The Pressure of the EU Energy Crisis on the Italian Market
When Marco Checchi stepped in to ensure that clients like Coca-Cola (NYSE: KO), Heineken (OTC: HEINY), and Guinness would continue to get bottle tops from Pelliconi, the danger of winter gas rationing had just started to make headlines in the Italian media.
Pelliconi increased the production of energy-intensive semi-finished items, invested in solar panels, and commissioned a prototype of a new digital printer for metal sheets that did not use gas ovens. Pelliconi makes 35 billion bottle tops annually, primarily in Italy, Egypt, and China. If you constantly hear on the news that gas supplies are in danger while running a business, you must take action.
When they suspend flows for two hours each day, it’s not like you can yell and pound your foot in protest, Checchi said.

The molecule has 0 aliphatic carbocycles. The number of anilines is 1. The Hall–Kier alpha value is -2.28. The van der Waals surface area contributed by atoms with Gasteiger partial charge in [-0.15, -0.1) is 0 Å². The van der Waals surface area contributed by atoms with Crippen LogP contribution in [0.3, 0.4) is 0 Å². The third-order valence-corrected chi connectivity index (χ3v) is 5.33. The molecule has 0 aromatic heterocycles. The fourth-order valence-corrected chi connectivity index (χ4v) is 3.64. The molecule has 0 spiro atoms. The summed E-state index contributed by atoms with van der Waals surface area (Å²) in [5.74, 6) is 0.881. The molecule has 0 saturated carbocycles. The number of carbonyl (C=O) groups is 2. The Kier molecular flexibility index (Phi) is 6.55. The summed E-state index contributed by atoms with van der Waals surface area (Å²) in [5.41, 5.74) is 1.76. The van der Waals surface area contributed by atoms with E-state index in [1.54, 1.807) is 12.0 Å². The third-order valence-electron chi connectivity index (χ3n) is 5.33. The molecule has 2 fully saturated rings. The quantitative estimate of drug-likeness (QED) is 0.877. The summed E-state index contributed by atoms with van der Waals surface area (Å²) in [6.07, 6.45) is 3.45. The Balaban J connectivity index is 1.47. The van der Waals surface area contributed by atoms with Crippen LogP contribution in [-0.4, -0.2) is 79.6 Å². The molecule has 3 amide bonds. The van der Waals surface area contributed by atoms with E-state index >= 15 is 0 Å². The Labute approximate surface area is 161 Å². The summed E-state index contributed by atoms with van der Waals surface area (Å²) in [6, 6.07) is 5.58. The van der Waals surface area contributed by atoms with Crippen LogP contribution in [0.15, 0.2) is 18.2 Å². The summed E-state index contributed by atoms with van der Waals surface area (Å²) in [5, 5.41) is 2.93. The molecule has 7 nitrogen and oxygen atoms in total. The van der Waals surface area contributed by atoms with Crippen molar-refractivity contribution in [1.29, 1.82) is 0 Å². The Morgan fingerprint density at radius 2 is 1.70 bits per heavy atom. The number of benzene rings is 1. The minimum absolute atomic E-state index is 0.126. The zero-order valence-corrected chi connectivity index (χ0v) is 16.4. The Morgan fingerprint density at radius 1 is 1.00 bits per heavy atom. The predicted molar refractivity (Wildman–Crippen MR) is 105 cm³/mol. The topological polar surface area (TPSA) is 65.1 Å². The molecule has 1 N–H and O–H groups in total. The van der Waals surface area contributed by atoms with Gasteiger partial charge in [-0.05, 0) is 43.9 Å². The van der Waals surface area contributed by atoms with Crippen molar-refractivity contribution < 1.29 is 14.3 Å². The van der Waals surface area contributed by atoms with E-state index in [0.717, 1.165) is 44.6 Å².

Skyrocketing Energy Prices and the Italian Market
Pelliconi has seen expenses for electricity and gas more than treble revenue this year, adding to the challenges caused by increased steel prices. Pelliconi is one of several Italian companies dealing with the energy crisis brought on by the conflict in Ukraine. In certain situations, it has been able to pass on nearly two-thirds of the cost hikes to its clients, and it aims to raise prices even more over the following year. Italy recorded a 16.2% increase in manufacturing turnover in July on a calendar-adjusted basis due to higher prices, while volumes also grew by 1.7%. This roughly equates to a decline of 0.8% each year in Germany.
According to economist Paolo Mameli of Intesa Sanpaolo (OTC: ISNPY), historically the weakest of the major eurozone economies, Italy has enjoyed a stronger post-pandemic recovery in industrial production than France and Germany. The government anticipates that the Italian economy will have contracted in the third quarter after growth surpassed estimates in the first half, with the downturn expected to extend until mid-2023.